Gesture and memory
When learning a foreign language associating gestures with words can help you to remember them. The gestures are stored in parts of the memory that handle movement, while the words are stored in parts concerned with sound. Linking the two together helps reinforce the memory. If you also learn the written forms of the words, and visualise them when you think of the words, you can strengthen the memory even more.
You could even try adding particular tastes, smells and/or textures to your memories of words, especially to words for foods, drink and living things. The richer the associations, the more likely your are to remember the words.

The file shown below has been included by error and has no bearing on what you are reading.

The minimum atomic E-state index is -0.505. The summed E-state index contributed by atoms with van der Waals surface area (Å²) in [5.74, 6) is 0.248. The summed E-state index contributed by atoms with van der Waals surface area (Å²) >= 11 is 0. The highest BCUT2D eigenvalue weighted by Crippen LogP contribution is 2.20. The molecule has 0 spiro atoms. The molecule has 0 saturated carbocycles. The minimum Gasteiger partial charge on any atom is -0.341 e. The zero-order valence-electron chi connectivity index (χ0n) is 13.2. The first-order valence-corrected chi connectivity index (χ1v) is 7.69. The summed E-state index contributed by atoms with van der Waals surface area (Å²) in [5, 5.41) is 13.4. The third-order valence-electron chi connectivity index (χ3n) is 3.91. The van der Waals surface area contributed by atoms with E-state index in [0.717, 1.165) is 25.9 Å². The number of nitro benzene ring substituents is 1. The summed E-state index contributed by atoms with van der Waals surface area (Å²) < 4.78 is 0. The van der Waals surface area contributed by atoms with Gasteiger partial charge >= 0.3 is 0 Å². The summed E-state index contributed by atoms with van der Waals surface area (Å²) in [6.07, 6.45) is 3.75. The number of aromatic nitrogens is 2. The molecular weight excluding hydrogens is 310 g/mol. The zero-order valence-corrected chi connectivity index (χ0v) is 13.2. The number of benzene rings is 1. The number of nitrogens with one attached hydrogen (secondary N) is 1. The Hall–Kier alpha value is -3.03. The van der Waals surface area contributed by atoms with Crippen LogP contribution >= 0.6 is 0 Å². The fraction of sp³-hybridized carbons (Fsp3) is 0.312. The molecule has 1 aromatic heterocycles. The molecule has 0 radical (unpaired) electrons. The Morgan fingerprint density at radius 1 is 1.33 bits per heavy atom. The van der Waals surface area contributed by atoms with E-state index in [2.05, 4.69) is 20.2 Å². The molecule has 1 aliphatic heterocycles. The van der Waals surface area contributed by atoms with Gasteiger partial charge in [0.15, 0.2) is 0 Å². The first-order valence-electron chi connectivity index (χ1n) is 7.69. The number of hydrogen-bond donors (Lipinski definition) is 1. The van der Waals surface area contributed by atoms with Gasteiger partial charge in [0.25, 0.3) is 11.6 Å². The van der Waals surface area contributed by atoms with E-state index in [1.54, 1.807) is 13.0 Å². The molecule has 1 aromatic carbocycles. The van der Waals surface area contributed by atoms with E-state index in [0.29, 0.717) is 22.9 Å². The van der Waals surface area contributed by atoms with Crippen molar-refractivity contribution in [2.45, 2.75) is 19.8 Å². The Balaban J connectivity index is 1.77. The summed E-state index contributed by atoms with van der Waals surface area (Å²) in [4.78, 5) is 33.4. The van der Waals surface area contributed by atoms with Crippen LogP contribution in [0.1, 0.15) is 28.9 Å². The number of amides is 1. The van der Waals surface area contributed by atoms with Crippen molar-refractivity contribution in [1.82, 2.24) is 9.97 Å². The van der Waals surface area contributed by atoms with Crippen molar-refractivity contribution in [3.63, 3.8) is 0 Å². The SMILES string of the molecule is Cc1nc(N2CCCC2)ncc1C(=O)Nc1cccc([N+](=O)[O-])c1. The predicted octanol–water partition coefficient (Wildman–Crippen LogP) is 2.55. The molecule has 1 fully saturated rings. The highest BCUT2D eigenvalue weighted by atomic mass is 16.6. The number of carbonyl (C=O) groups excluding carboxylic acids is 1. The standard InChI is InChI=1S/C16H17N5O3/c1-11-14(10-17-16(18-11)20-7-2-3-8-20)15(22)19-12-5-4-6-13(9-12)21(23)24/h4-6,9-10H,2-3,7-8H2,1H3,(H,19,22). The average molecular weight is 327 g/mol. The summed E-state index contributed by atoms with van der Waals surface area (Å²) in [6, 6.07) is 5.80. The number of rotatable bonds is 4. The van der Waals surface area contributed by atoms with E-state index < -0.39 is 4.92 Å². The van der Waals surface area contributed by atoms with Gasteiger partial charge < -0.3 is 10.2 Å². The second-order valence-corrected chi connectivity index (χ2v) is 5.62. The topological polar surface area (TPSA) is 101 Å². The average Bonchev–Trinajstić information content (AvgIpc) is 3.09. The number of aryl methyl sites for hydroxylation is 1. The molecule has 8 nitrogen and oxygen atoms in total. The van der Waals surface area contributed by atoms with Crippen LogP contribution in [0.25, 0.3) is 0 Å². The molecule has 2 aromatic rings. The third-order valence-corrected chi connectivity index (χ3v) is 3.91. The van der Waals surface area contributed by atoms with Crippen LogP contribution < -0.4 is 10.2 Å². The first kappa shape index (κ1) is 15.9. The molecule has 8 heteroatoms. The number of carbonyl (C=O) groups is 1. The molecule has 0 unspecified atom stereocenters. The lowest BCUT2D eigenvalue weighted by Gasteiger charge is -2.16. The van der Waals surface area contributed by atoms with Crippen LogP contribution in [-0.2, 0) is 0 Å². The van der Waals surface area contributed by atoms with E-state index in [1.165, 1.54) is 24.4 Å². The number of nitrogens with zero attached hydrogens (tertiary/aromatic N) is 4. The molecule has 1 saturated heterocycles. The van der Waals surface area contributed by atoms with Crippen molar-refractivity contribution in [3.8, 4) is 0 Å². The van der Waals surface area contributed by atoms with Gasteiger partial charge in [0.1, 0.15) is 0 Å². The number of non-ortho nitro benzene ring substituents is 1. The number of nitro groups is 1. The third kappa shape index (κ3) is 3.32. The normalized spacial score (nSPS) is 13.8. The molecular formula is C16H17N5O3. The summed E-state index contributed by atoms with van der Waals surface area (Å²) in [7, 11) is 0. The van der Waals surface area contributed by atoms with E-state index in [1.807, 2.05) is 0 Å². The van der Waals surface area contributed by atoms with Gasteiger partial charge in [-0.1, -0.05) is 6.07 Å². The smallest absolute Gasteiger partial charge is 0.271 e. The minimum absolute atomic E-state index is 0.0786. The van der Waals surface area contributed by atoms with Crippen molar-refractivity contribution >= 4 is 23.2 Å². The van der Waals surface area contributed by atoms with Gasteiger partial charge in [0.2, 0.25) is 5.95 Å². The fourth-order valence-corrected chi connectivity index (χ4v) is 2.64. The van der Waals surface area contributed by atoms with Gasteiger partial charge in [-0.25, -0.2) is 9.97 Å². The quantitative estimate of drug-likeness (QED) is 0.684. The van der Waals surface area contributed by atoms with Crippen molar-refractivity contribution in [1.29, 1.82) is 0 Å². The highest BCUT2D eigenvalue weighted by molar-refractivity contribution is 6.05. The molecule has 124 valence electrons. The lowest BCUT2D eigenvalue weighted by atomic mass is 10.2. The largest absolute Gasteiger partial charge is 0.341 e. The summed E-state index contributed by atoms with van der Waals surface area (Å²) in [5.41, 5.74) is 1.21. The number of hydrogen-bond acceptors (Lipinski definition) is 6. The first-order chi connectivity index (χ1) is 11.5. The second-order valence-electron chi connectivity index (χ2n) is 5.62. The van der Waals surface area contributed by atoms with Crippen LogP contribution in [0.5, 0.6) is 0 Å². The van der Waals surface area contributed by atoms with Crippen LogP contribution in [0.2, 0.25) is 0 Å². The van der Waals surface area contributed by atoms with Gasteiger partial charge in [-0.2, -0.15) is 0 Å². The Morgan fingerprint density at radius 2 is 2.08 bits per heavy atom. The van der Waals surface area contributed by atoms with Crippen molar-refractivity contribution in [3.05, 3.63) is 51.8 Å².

Research has found that babies who gesture a lot when they talk, and whose parents use plenty of gestures when talking to them, tend to have a larger vocabulary by the time they start school. Another study found that people remember things they’ve heard better if they were accompanied by gestures.
I have been experimenting associating foreign words with British Sign Language signs, and am finding this a good way to memorise the words.
So don’t be afraid to weave those hands around when learning and speaking foreign languages.